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People equal progress – how Fastest 50 businesses are harnessing the power of their people

Over the years we’ve spoken to many of the region’s fastest growing, privately owned business leaders as part of our Fastest 50 Awards. It’s fair to say they know a thing or two about how to develop successful teams.

Here we feature the collective wisdom we have reported on from some of our Fastest 50 alumni, alongside Ward Hadaway employment team partner, Roisin Patton. We share their unique approach to harnessing the power of an engaged workforce and building a strong culture that drives customer satisfaction, and ultimately, growth.

Creating and developing a happy, healthy and productive workforce is today’s holy grail. People are an organisation’s most important asset. There’s no getting away from that and business leaders need to create a workplace that meets their employee needs and inspires them to achieve while respecting their personal circumstances too.

Roisin believes one of the fundamental challenges facing businesses looking to build an engaged, connected workforce is diversity. She explains: “For years, equality and diversity have been considered by some as a tick box exercise, but now the playing field is changing. Businesses are waking up to the fact that without prioritising diversity, they risk being left behind. We’re experiencing a new dawn – the rise of the employee – and businesses need to respond to attract the best talent.

“Increasing diversity in a business requires long term investment, sensitive leadership and clear communication. If a business is genuinely committed to providing an inclusive, supportive environment for any employee, its talent pool will be strong. It can attract those who wish to become a part of a progressive, positive and inspiring workplace that the business not only promotes but genuinely provides.”

And an inspiring workplace is certainly what Darlington’s The Almit Group has created and continues to foster over its 40-year history.

“Our very first employee, who joined in 1982, is still with us now – she’s our health and safety manager,” explains Mark Mitchell, customer liaison manager at industrial metal finishing company, The Almit Group. “Many of our employees have been here for 15 to 20 years – a reflection of the ethos Almit was built upon. We treat everyone – whether that’s our people, customers, supply partners or competitors – how we wish to be treated. We respect them. We always try to help them. It’s about being genuine and being fair – and that’s exactly how we run the business.”

Another key driver in developing and maintaining an engaged and motivated workforce is empathy in leadership and being able to understand the business from an employee’s perspective. Mark Rutherford, managing director at international battery maker and exporter Alexander Technologies Europe, agrees. “It’s about fostering a strong relationship with every single employee. People ask; What about the ‘Great Resignation’ with people leaving their jobs in droves. Aren’t you anxious? The answer is always the same: No, because we have the right relationships with our people that I have total confidence in and trust.”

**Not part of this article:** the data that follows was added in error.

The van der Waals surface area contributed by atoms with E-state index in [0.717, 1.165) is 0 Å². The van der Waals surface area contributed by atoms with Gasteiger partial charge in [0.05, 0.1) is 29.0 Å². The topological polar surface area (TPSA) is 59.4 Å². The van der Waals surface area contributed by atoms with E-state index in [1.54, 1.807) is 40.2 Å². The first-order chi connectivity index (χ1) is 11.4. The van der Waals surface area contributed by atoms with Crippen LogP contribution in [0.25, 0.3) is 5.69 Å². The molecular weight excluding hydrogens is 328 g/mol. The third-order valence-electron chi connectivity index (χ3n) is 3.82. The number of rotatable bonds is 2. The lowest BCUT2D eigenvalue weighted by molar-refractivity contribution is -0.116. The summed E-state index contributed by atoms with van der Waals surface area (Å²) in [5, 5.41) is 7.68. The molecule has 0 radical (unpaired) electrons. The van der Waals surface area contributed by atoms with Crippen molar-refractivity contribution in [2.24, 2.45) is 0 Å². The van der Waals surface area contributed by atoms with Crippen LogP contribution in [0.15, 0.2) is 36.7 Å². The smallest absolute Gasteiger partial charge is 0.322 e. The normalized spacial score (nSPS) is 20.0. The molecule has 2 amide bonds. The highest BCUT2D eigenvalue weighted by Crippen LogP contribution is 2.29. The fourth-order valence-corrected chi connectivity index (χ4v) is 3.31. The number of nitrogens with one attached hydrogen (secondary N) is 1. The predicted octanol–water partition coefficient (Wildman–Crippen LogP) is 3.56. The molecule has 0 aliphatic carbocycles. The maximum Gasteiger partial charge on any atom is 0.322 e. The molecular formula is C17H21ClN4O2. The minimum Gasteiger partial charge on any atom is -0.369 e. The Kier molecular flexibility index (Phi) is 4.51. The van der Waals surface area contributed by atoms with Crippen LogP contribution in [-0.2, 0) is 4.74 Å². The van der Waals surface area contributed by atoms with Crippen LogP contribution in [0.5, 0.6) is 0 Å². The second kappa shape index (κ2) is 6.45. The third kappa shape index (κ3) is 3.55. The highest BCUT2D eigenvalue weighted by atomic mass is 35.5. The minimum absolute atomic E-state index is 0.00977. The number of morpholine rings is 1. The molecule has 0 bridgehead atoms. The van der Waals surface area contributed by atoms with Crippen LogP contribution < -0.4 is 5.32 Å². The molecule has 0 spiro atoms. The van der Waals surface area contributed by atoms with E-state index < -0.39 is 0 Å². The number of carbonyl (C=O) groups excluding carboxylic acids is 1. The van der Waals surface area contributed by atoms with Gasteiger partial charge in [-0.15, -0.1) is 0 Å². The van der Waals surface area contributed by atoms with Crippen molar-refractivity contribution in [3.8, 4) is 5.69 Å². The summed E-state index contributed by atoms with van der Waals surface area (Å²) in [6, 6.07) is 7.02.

Creating a nurturing and inclusive environment to develop your workforce is key to growth, explains Ryder Architecture’s managing partner, Mark Thompson. Part of Ryder’s ongoing success is its emphasis on investing in and developing people. “We expect our team to take ownership of their decisions and their work and to be leaders within their area of expertise,” explains Mark. “But that relies on having the right culture and infrastructure in place to support them – from learning and development to openly communicating our expectations. Ryder has always been a place where there are opportunities, but we expect ownership of challenges and solutions in return.”

It’s clear that the route to growth, and continued success, centres around people at an organisation no matter its size or sector. An engaged workforce only results from genuine support, positive development and an all-inclusive approach from an employer.

Roisin adds: “As a business leader, you need to be honest with yourself. Do you treat every employee like you want to be treated? Do you support their personal lives as much as their professional development? Is there truly an equal opportunity for every member of your team to progress and succeed within your business? Your workforce has everything to do with the success of your organisation. How you engage, support and empathise with your employees plays a hugely influential role in achieving sustainable growth – there is truly no greater asset than an engaged, productive and loyal team.”

Please note that this briefing is designed to be informative, not advisory and represents our understanding of English law and practice as at the date indicated. We would always recommend that you should seek specific guidance on any particular legal issue.

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